The Bureau of Labor Statistics announced Wednesday that the prices received by goods and service producers increased at the quickest rate since records have been maintained in March. The producer price index, which gauges wholesaler prices, rose 11.2 percent from a year earlier, the highest increase in a data record dating back to November 2010. On a monthly basis, the index rose 1.4 percent, beating the Dow Jones expectation of 1.1 percent and setting a new high. When food, energy, and trade services are excluded, the so-called core PPI gained 0.9 percent on a monthly basis, roughly double the 0.5 percent projection and the largest monthly advance since January 2021. On a year-over-year basis, the core PPI climbed by 7%. PPI is a forward-looking inflation indicator since it measures pricing for products and services that will eventually reach consumers. The data was released the day after the Bureau of Labor Statistics revealed that the consumer price index for March increased by 8.5 percent year over year, exceeding forecasts and reaching its highest level since December 1981. On the producer side, final demand goods prices increased by 2.3 percent month over month, while services prices increased by 0.9 percent, a considerable increase from the 0.3 percent increase in February. During the Covid epidemic, goods inflation outpaced services, but March’s figures show that services are already catching up as consumer demand swings. Energy prices jumped by 5.7 percent during the month, while food prices increased by 2.4 percent. The Federal Reserve has begun tightening monetary policy in response to rising inflation. The Federal Reserve raised its benchmark short-term borrowing rate by 0.25 percentage point in March, the first in a series of hikes planned throughout the year. Markets are fairly likely that the Fed will double that move at its May meeting, and that it will continue until the fed funds rate reaches approximately 2.5 percent by the end of the year. Markets were initially unresponsive to the PPI announcement, with stock market futures remaining unchanged and Treasury rates remaining unchanged.
But what does most of this information mean, and why is the PPI so important?
After unemployment statistics, inflation is perhaps the second most closely followed indicator, since it aids investors in predicting the future direction of monetary policy. Because it can act as a leading indication for CPI, the core PPI can play numerous functions in enhancing investment decisions. When producers confront growing input prices, such expenses are passed on to retailers, who then pass them on to the customer. Furthermore, the PPI depicts inflation from a different perspective than the CPI. Although consumer pricing fluctuations are significant, tracking PPI helps one to know what is behind the changes in CPI. If the CPI rises at a significantly quicker pace than the PPI, for example, this might imply that merchants are raising prices for reasons other than inflation. Retailers may just be seeking to retain their operating margins if CPI and PPI both rise at the same time. Usually in commercial real estate, the PPI is crucial to be at the same level as the CPI. Owners are taking advantage of it by adjusting the clause in the lease and having a cap.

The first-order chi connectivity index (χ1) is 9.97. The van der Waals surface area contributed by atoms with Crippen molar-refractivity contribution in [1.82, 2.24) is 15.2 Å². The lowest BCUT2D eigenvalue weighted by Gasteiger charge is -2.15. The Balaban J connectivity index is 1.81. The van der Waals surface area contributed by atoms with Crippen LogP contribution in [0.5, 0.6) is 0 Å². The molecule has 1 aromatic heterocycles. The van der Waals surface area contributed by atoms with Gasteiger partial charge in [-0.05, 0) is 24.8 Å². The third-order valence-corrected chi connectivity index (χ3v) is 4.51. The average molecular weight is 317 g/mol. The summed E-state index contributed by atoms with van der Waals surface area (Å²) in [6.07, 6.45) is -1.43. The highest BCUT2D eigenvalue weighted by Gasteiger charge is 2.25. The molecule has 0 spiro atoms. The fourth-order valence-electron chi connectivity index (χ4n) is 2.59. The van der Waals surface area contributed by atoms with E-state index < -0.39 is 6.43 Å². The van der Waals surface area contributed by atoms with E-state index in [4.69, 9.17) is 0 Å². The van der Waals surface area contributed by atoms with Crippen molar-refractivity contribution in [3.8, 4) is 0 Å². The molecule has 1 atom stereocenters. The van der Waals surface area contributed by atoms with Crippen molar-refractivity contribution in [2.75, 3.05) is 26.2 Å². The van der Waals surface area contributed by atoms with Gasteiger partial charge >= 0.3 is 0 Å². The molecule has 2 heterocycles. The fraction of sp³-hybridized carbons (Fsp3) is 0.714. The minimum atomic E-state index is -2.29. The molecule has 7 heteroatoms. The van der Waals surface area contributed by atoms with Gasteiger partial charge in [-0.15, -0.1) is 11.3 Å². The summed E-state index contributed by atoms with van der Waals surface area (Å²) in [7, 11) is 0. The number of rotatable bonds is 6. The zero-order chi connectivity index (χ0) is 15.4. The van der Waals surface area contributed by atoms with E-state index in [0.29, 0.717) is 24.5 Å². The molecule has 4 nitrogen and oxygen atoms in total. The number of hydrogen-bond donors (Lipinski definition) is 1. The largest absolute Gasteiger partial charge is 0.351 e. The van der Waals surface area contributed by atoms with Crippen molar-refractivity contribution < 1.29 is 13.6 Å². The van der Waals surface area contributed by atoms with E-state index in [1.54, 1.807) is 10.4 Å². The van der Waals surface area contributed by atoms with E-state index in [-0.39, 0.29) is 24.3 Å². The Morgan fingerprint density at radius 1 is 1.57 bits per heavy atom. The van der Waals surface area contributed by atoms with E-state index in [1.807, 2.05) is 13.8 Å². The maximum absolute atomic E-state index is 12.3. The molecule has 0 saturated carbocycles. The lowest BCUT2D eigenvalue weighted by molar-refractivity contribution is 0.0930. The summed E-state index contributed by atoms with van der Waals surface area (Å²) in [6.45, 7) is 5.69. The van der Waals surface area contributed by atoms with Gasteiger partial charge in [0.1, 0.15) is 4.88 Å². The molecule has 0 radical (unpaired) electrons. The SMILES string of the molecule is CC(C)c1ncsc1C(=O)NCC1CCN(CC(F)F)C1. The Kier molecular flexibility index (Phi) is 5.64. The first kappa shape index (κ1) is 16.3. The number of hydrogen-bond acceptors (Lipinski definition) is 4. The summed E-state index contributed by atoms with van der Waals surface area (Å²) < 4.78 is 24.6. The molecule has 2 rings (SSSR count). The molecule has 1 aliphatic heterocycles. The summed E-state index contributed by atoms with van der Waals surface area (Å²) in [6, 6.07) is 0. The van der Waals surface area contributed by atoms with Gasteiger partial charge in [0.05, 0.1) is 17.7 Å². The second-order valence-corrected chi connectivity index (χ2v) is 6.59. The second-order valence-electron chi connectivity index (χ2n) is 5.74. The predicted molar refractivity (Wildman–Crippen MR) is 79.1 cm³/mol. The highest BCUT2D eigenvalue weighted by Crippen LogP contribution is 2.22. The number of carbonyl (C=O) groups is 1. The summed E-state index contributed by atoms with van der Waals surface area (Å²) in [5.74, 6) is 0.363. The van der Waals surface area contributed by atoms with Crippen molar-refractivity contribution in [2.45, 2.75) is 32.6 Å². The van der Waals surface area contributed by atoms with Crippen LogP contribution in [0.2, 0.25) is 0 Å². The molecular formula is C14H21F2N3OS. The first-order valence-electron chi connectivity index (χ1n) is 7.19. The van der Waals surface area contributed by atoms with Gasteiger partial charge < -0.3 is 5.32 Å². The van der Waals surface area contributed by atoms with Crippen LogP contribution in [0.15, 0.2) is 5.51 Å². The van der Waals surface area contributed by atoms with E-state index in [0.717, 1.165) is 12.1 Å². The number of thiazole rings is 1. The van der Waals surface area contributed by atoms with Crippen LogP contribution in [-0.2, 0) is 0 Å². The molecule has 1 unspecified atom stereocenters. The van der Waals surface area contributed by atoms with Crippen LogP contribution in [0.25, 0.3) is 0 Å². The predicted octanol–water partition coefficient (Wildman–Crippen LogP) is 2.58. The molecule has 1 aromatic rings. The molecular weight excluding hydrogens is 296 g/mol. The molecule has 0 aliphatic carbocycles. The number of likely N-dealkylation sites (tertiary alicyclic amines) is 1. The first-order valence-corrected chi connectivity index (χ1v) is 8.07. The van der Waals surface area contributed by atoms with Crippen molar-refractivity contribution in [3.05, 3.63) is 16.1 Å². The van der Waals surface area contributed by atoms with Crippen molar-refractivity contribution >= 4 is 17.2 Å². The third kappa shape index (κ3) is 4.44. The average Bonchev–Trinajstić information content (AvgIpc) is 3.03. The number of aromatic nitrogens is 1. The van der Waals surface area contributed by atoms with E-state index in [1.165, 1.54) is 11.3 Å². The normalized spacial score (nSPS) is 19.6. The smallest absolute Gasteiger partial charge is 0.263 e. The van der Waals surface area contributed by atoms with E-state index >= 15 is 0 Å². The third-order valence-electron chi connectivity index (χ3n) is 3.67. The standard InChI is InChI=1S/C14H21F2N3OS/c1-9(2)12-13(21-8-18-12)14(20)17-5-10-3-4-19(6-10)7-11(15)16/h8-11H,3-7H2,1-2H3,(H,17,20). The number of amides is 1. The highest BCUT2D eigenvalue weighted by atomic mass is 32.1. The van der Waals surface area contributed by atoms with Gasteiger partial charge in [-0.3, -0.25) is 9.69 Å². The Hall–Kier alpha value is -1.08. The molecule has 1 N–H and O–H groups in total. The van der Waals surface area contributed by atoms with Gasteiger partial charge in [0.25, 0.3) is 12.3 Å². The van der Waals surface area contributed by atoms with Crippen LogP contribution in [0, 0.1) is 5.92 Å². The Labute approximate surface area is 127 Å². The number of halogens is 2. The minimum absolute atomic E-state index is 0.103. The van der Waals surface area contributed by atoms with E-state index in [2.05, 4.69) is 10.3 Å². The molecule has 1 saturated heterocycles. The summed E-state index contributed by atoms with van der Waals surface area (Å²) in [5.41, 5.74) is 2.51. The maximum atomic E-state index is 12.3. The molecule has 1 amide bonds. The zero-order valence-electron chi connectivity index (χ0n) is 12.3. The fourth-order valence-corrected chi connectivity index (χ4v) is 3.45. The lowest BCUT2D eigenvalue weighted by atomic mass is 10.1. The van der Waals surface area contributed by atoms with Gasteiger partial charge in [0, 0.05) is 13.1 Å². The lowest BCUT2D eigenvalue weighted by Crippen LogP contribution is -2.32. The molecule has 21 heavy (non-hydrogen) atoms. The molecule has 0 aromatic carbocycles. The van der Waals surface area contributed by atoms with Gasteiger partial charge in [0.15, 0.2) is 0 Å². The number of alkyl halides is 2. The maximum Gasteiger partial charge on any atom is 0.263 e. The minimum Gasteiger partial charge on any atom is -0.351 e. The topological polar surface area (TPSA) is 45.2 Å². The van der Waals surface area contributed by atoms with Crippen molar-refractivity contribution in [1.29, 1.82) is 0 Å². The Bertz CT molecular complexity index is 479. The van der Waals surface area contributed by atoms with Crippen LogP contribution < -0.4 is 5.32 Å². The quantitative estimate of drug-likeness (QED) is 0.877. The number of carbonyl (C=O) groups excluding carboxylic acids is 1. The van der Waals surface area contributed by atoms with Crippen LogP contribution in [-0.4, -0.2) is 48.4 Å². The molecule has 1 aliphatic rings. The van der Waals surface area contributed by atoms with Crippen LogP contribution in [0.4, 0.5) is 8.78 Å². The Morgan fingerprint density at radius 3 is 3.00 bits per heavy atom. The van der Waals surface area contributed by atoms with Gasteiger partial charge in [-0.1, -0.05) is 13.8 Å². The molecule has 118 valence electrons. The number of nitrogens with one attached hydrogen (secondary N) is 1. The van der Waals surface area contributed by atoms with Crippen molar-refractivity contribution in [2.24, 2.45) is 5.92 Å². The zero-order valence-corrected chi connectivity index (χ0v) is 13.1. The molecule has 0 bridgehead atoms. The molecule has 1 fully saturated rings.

In the CRE industry, inflation resiliency varies by asset type, and it is mostly determined by how quickly and frequently the property owner may modify rental prices.
The shorter the lease period, the faster an owner can adjust rents to keep up with rising inflation–in theory, the shortest relative lease durations are found in hotel, multifamily, and self-storage. A NNN fully-leased asset on a longer-term lease with fixed rent increases, on the other hand, would lock the investment into a strict rent schedule, providing little to no potential to boost NOI and mitigate inflationary effects.
A major retailer, such as Starbucks or Walgreens, or a single-tenant industrial transaction leased to Amazon on a long-term lease, would fit the bill (20-30 years).
Finally, modifying the NOI can assist protect the true value of future cash flows and, ultimately, investor returns by increasing a property’s cash flow to be commensurate with inflation. Because most real estate assets appreciate over time, many investors are frequently well-positioned during periods of rising inflation.
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